syinco, your basic premise is flawed: you assume #1 to be an injustice, it isn't. everything stemming from that premise becomes moot as a result.

    retributivism is often revenge (none / 0) (#30)
    by Gabriel Malor on Sun Jan 28, 2007 at 06:39:58 PM EST

    Revenge punishment fits squarely within the retributivist theory of punishment as I lay it out above. By taking vengeful action against the criminal, the punisher (either society or an individual) is giving the criminal what he deserves, and his deserts are defined solely in relation to his crime and victim. Revenge punishment may not be objectively fair (if there is such a thing) but in the eyes of the revenge-taker (again, either society or an individual), it is perfectly appropriate action (i.e. it is subjectively fair).

    Also, I am well aware of the origins and use of the phrase "eye for an eye." You will note that I referred to it as a "contention" and, with a desire to objectively present the theories of punishment, did not go further in criticising the notion. Suffice it to say, I am not a retributivist.

    With regard to claiming ownership of the Old Testament, it is ridiculous to declare that groups, by nature of their extant identities alone, have a better grasp of its meaning. No persons now living were present during the events of the Old Testament, or even for its dissemination as oral history, or even for its collection into written history, or even for any of its innumerable translation. All are working from the same pieces of history and, as such, as groups none have an advantage based on blood or religius observance or whatnot. Now, if you're arguing that individuals have misunderstood or made mistakes based on lack of scholarship, that's indisputable. But, that's a reason to single out individuals or individual groups who have adopted the interpretations of those individuals rather than a whole religion (while simultaneously elevating another religion based on nothing other than identity).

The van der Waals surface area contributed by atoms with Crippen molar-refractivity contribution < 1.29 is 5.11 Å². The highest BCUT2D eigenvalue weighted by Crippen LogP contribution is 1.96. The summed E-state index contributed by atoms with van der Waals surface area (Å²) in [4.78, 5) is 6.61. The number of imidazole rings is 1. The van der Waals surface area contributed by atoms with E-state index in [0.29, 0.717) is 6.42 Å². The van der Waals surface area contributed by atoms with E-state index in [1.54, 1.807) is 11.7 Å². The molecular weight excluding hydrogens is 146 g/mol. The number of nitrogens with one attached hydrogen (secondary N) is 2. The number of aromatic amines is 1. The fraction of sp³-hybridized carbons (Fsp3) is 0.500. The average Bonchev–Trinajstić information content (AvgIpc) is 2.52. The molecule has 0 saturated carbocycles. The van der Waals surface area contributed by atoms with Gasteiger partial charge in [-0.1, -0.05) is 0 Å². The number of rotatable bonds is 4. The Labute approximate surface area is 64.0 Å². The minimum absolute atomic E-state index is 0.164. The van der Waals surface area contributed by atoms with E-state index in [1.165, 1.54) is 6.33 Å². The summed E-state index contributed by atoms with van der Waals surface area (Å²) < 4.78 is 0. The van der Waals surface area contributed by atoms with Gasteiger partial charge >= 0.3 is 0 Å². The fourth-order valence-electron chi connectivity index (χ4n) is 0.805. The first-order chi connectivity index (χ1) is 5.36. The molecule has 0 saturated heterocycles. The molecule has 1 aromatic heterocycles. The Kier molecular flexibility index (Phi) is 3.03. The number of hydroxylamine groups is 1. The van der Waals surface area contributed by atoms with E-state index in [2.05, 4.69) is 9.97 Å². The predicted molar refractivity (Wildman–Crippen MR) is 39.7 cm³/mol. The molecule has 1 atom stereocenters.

Your argument is analogous to the suggestion that a Hindu professor of religion would have a better grasp of the Baghavad Gita than a Muslim professor of religion merely because the text is part of the Hindu professor's religious beliefs. That's nonsense, a fallacious appeal to authority, blood authority, in this case. Their grasp of the Baghavad Gita will depend on their scholarship and intelligence, not their racial or ethnic or religious identities.

    Saying "don't waste your time with a christian minister or priest, it isn't their book", is akin to saying "don't waste your time with an American translator of the Iliad, it isn't their book." As if the American cannot read Greek or, alternatively, as if the Greek translator has a special ability to read and understand the Iliad by nature of his Greek identity.

    Finally, I was very much provoked by syinco's distinction between undue punishment and excessive punishment (though it is almost entirely retributivist in the sense that proportionality is less important for utilitarians and rehabilitationists, and of no importance at all for expressionists). Of the three (now four) options, deciding which crimes are relatively more or less criminal is necessary before we (as a retributivist society) can determine what punishments are appropriate, i.e. proportional to the crime. Once we determine appropriate punishments, we can decide if these specific examples are unjust, i.e. unfair.


    my mistake, cpinva (none / 0) (#31)
    by syinco on Sun Jan 28, 2007 at 07:17:41 PM EST
    I meant to compare the Wilson case, which I mistakenly labeled #1.  I should have been referencing #2 and #4.  

    FWIW, based on what I know so far, I don't think #1 is an injustice either.  I will caveat though by adding that in general I believe we punish more than is necessary; could not essentially the same message be sent, the same effect be achieved, if we sentenced them to half the time that we did?